I.B The tonic stress is on second-from-last syllable in conjugated forms

alzàre (àlzo), arrivàre (arrìvo), aspettàre (aspètto), assaporàre (assapóro), baciàre (bàcio), bruciàre (brùcio), camminàre (cammìno), cancellàre (cancèllo), cantàre (canto), cercàre (cérco), chiamàre (chiàmo), circondàre (circóndo), combinàre (combìno), compàre (cómpro), consegnàre (conségno), controllàre (contròllo), crollàre (cròllo), fasciàre (fàscio), fermàre (férmo), frequentàre (frequènto), imparàre (impàro), lavàre (làvo), lavoràre (lavóro), mangiàre (màngio), organizzàre (organìzzo), parlàre (pàrlo), passàre (pàsso), pensàre (pènso), portàre (pòrto), odiàre (òdio), pagàre (pàgo), segàre (ségo), spiegàre (spiègo), studiàre (stùdio), svegliàre (svéglio), trasportàre (traspòrto), tornàre (tórno), trovàre (tròvo), volàre (vólo)

I.C Irregulars

andàre (vàdo), dàre (do), fàre (fàccio), stàre (sto)

II. Verbs that end in ERE

II.A Stress on the last vowel in the root of the verb
accèndere (accèndo), chièdere (chièdo), conóscere (conósco), corrèggere (corrèggo), córrere (córro), decìdere (decìdo), distìnguere (distìnguo), divìdere (divìdo), èssere (sóno), esplòdere (esplòdo), fóndere (fóndo), giùngere (giùngo), lèggere (lèggo), méttere (métto), nàscere (nàsco), occórrere (occórro), pèrdere (pèrdo), prèndere (prèndo), règgere (règgo), resìstere (resìsto), ripètere (ripèto), scégliere (scélgo), sciògliere (sciòlgo), scrìvere (scrìvo), spègnere (spègno), vìncere (vìnco), vìvere (vìvo)

II.B Stress on the ending ERE
avére (ho), bére (bévo), cadére (càdo), dovére (dèvo), godére (gòdo), piacére (piàccio), parére (pàio), potére (pòsso), sapére (so), temére (témo), tenére (tèngo), valére (vàlgo), vedére (védo), volére (vòglio)

II.C Verbs that end in ARRE, ORRE, or URRE are often grouped under ERE verbs
condùrre (condùco), pórre (póngo), tràrre (tràggo)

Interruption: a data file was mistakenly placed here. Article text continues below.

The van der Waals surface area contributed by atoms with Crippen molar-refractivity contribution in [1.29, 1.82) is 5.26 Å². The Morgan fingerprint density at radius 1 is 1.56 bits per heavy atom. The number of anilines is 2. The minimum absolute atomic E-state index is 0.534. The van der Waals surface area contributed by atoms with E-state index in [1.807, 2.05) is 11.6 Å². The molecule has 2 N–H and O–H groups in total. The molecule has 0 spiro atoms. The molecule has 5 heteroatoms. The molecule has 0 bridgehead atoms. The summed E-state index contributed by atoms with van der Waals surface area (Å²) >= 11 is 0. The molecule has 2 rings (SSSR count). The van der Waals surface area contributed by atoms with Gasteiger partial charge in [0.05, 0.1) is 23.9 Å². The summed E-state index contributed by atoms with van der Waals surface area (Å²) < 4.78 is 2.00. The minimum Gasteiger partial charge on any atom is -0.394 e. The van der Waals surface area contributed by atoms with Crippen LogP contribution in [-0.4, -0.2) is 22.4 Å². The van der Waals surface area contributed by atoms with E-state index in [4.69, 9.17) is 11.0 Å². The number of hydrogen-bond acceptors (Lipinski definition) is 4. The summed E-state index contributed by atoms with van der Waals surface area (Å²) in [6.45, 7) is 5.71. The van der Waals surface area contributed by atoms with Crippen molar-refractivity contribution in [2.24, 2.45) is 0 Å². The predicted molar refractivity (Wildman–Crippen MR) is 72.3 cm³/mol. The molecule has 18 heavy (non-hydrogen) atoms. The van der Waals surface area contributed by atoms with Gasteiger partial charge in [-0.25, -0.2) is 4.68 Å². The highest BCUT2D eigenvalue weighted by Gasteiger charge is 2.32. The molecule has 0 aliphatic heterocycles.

There are a greater number of verbs in group II.A as compared to group II.B.

III. Verbs that end in IRE
acquisìre (acquisìsco), aprìre (àpro), attribuìre (attribuìsco), capìre (capìsco), costruìre (costruìsco), dìre (dìco), divertìre (divèrto), dormìre (dòrmo), finìre (finìsco), offrìre (òffro), percepìre (percepìsco), proibìre (proibìsco), pulìre (pulìsco), restituìre (restituìsco), seguìre (sèguo), sentìre (sènto), servìre (sèrvo), spedìre (spedisco), soffrìre (sòffro), trasferìre (trasferìsco), ubbidìre (ubbidìsco), udìre (òdo), vestìre (vèsto)


  1. Thanks so much! Beginning my Italian studies, and this whole "where does the stress go?" has been making me crazy.

  2. Some of this information is incorrect.
    Near the top of the page, parlare is conjugated, showing where the stress goes. Parliamo is not stressed on the i but on the a. That is, the stress is on the 2nd last syllable.

  3. Amare is not an example of a verb that has the stress on the 3rd-from-last syllable when conjugated. Like the incorrect stress on parliamo, this is incorrect info.
    And if you aren't going to display my posts, how about you fix the errors?

  4. Corrections made. Thank you. Love the feedback.

    As it says below, comments go through a moderation process. If we don't do that, we'd have a lot of spam. We moderate comments every few days.

  5. A rule of thumb: As to the third-to-last-syllable stress infinitives, most of them match those French "cousins" which come from the very same root and underwent metathesis, that is, position-swapping letters or sghow this structure: (consonant)+re. Examples: attendre - attendere, vivre - vivere, vaincre - vincere, and the like.

  6. Excellent!! For some reason, I've always found the analysis of an English speaking person far clearer and thorough, both for Spanish and now, for Italian, than any written by Spanish or Italian speakers. Amazing! Thank you!

  7. I'm not studying Italian, but I can't not appreciate such work done. Nice!
    Also, is there at least any connection to Latin stress rule? (penultimate unless dealing with heavy syllable)

  8. I wish I could answer that, but I'm not sure. The only think I can say is what was mentioned in point #3 - that some Italian verbs with Latin roots have stress falling on the third-to-last syllable… so sort of a connection there.